The pork industry in Canada seems to be one sector of agriculture which could literally fade into oblivion.
That is actually a statement I would not have thought I would ever write, but the sector is evidence of how quickly things can change in the area of agriculture.
Pigs were once commonplace on practically every farm in Canada. The raising of a few hogs as a way to create some cash-flow through sales, and to ensure a full freezer, were just part of farmsteads alongside laying hens and a big garden.
But farming began to grow post the big wars, and in the 1970s specialization became the trend from there.
The result was a move to larger farms where having livestock went by the wayside in favour of more acres.
If you were going to raise stock, the land was generally sold off and the herds got bigger and bigger.
The hog industry in particular followed that trend, moving from a sow, or two on virtually every farm, to where 60-sow units where the norm, then 100, 240, and now 2400 or more.
There were supposed economies of scale realized with growth, although over the last 15-years the sector has shown when losses are the norm from the marketplace the red ink can flood and then drown a mega operation rather quickly.
Still, there was reason to believe pigs made sense on the Canadian Prairies, large scale barns included. Again we need to look back within the past 15-years to review that viewpoint.
Large operations need lots of land onto which they can spread manure as a crop nutrient source. There is lots of land on the Prairies, much of it far enough removed from, large population centres who would have issue with the smell.
Smaller rural centres might not have liked the smell either, but there was a need for jobs in such areas which made barns more tolerable.
And farmers needed an alternate place to sell grain as prices never seemed high enough, long enough, to make farming profitable on a year-to-year basis.
Fast forward a few years, and grain prices, pushed up by ethanol demand and overall commodity price strengthening, and low cost feed disappeared.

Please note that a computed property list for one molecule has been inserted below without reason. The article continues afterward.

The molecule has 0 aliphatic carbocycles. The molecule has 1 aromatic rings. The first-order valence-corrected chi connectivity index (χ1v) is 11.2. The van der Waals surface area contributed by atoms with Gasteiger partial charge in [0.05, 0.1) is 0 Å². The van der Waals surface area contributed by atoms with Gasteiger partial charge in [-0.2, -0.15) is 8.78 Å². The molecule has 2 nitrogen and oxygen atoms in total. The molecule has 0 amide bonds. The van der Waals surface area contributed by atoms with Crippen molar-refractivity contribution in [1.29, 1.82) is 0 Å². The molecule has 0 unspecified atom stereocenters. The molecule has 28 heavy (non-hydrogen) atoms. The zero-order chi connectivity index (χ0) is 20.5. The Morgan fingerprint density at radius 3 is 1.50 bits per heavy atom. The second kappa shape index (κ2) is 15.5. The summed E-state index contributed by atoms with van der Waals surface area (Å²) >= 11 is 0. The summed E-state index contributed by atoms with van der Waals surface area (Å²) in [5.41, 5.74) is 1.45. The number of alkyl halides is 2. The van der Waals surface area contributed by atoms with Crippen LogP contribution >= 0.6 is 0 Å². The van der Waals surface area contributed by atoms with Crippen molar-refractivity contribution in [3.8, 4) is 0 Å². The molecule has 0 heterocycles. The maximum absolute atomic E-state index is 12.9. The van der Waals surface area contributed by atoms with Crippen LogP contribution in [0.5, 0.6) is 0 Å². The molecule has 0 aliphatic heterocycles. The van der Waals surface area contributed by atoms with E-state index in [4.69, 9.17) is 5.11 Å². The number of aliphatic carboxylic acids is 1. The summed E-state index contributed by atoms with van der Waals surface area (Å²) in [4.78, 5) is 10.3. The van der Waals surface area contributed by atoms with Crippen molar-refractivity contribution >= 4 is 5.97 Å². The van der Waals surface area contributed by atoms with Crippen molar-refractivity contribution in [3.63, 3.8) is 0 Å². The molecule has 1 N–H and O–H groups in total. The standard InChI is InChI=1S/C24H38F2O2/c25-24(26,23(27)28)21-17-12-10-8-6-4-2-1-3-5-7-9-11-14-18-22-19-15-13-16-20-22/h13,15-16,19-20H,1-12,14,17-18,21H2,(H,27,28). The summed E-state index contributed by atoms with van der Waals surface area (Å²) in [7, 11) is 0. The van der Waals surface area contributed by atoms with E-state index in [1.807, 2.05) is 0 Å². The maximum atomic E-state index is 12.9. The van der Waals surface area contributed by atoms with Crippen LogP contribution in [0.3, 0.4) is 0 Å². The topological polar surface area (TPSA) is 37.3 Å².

A strong economy, at least in Saskatchewan offered up jobs that looked better than working with pigs, and that advantage was gone.
Suddenly the hog sector was in disarray with bankruptcies and questions about its future.
And, it appears government policies are hampering the sector even more, at least according to a recent Western Producer article detailing comments by Maple Leaf Foods president Michael McCain to the Manitoba Pork Council annual meetingApril 15.
“Maple Leaf Foods, which owns Canada’s biggest hog slaughter plant in Brandon as well as other major meat processing plants, has long complained about the Manitoba government’s moratorium on new hog barn construction. It says the moratorium has caused slaughter hog numbers to drop to the point that the Brandon second shift has dropped to half its capacity,” states the article.
“As well, the federal government has made it harder for plants to hire foreign workers. It means Maple Leaf would have trouble finding enough people to staff its plant even if the number of slaughter hogs in Manitoba rises.
“McCain said Manitoba is one million pigs per year short of what it needs for its slaughter and processing industry. As well, the Brandon plant is 350 people short of requirements to run full-out.”
Certainly having roadblocks set in front of a sector which has weathered a long period of lows only adds to the problem.
It is clear that if we want hogs raised here, government needs to get out of the way and let the industry try to regain momentum in terms of being viable.
Without governments being on-side with pork sector needs we could see the day when only a few specialty sales herds remain viable and we have to look beyond our borders for the bacon to go with our eggs.  •
— By Calvin Daniels